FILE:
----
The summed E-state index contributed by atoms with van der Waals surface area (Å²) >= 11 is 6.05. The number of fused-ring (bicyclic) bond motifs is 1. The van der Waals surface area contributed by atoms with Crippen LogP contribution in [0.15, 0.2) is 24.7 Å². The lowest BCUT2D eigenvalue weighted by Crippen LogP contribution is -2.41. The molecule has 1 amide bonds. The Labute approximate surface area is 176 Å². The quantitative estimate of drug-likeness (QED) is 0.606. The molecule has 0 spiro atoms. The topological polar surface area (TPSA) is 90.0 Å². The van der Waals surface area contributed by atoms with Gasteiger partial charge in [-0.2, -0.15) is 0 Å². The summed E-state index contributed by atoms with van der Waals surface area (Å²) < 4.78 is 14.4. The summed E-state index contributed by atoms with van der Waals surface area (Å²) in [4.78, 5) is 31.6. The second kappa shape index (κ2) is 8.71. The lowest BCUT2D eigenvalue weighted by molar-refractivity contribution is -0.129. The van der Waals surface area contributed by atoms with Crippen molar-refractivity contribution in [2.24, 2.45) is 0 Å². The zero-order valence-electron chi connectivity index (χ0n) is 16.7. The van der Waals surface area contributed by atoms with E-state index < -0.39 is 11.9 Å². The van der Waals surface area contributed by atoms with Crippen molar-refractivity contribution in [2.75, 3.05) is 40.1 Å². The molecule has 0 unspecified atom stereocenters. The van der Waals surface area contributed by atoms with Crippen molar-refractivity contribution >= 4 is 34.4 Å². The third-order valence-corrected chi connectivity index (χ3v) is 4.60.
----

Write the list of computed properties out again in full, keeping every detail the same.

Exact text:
The summed E-state index contributed by atoms with van der Waals surface area (Å²) >= 11 is 6.05. The number of fused-ring (bicyclic) bond motifs is 1. The van der Waals surface area contributed by atoms with Crippen LogP contribution in [0.15, 0.2) is 24.7 Å². The lowest BCUT2D eigenvalue weighted by Crippen LogP contribution is -2.41. The molecule has 1 amide bonds. The Labute approximate surface area is 176 Å². The quantitative estimate of drug-likeness (QED) is 0.606. The molecule has 0 spiro atoms. The topological polar surface area (TPSA) is 90.0 Å². The van der Waals surface area contributed by atoms with Gasteiger partial charge in [-0.2, -0.15) is 0 Å². The summed E-state index contributed by atoms with van der Waals surface area (Å²) < 4.78 is 14.4. The summed E-state index contributed by atoms with van der Waals surface area (Å²) in [4.78, 5) is 31.6. The second kappa shape index (κ2) is 8.71. The lowest BCUT2D eigenvalue weighted by molar-refractivity contribution is -0.129. The van der Waals surface area contributed by atoms with Crippen molar-refractivity contribution in [2.24, 2.45) is 0 Å². The zero-order valence-electron chi connectivity index (χ0n) is 16.7. The van der Waals surface area contributed by atoms with E-state index < -0.39 is 11.9 Å². The van der Waals surface area contributed by atoms with Crippen molar-refractivity contribution in [2.75, 3.05) is 40.1 Å². The molecule has 0 unspecified atom stereocenters. The van der Waals surface area contributed by atoms with Crippen molar-refractivity contribution >= 4 is 34.4 Å². The third-order valence-corrected chi connectivity index (χ3v) is 4.60.